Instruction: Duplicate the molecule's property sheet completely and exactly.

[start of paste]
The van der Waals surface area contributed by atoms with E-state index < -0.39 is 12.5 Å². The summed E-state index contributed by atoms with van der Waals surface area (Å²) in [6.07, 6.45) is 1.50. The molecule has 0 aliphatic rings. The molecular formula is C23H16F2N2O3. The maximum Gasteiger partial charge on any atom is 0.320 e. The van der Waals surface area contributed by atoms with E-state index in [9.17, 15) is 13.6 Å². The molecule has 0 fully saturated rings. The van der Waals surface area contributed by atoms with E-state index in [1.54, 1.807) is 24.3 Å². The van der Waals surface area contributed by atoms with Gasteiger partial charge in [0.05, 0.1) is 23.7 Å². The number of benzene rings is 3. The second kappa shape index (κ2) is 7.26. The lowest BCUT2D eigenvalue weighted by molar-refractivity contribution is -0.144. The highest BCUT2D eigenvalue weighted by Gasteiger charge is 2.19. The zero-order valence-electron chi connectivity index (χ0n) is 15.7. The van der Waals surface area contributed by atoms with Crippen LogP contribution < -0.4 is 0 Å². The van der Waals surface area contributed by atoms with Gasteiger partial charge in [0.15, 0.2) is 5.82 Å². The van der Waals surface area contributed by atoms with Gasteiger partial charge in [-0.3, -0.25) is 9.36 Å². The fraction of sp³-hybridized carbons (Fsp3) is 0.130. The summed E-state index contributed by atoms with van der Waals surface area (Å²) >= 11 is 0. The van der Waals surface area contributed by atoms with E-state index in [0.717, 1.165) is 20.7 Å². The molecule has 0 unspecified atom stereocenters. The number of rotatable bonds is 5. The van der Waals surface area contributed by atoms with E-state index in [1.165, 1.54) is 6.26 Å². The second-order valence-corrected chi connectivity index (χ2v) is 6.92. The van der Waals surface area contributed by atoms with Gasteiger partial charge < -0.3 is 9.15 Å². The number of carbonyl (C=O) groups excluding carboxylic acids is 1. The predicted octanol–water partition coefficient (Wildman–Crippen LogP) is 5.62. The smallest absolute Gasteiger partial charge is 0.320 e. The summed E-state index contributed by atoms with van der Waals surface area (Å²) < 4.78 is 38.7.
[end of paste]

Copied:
The van der Waals surface area contributed by atoms with E-state index < -0.39 is 12.5 Å². The summed E-state index contributed by atoms with van der Waals surface area (Å²) in [6.07, 6.45) is 1.50. The molecule has 0 aliphatic rings. The molecular formula is C23H16F2N2O3. The maximum Gasteiger partial charge on any atom is 0.320 e. The van der Waals surface area contributed by atoms with E-state index in [9.17, 15) is 13.6 Å². The molecule has 0 fully saturated rings. The van der Waals surface area contributed by atoms with E-state index in [1.54, 1.807) is 24.3 Å². The van der Waals surface area contributed by atoms with Gasteiger partial charge in [0.05, 0.1) is 23.7 Å². The number of benzene rings is 3. The second kappa shape index (κ2) is 7.26. The lowest BCUT2D eigenvalue weighted by molar-refractivity contribution is -0.144. The highest BCUT2D eigenvalue weighted by Gasteiger charge is 2.19. The zero-order valence-electron chi connectivity index (χ0n) is 15.7. The van der Waals surface area contributed by atoms with Crippen LogP contribution < -0.4 is 0 Å². The van der Waals surface area contributed by atoms with Gasteiger partial charge in [0.15, 0.2) is 5.82 Å². The van der Waals surface area contributed by atoms with Gasteiger partial charge in [-0.3, -0.25) is 9.36 Å². The fraction of sp³-hybridized carbons (Fsp3) is 0.130. The summed E-state index contributed by atoms with van der Waals surface area (Å²) >= 11 is 0. The van der Waals surface area contributed by atoms with E-state index in [0.717, 1.165) is 20.7 Å². The molecule has 0 unspecified atom stereocenters. The number of rotatable bonds is 5. The van der Waals surface area contributed by atoms with E-state index in [1.165, 1.54) is 6.26 Å². The second-order valence-corrected chi connectivity index (χ2v) is 6.92. The van der Waals surface area contributed by atoms with Gasteiger partial charge < -0.3 is 9.15 Å². The number of carbonyl (C=O) groups excluding carboxylic acids is 1. The predicted octanol–water partition coefficient (Wildman–Crippen LogP) is 5.62. The smallest absolute Gasteiger partial charge is 0.320 e. The summed E-state index contributed by atoms with van der Waals surface area (Å²) < 4.78 is 38.7.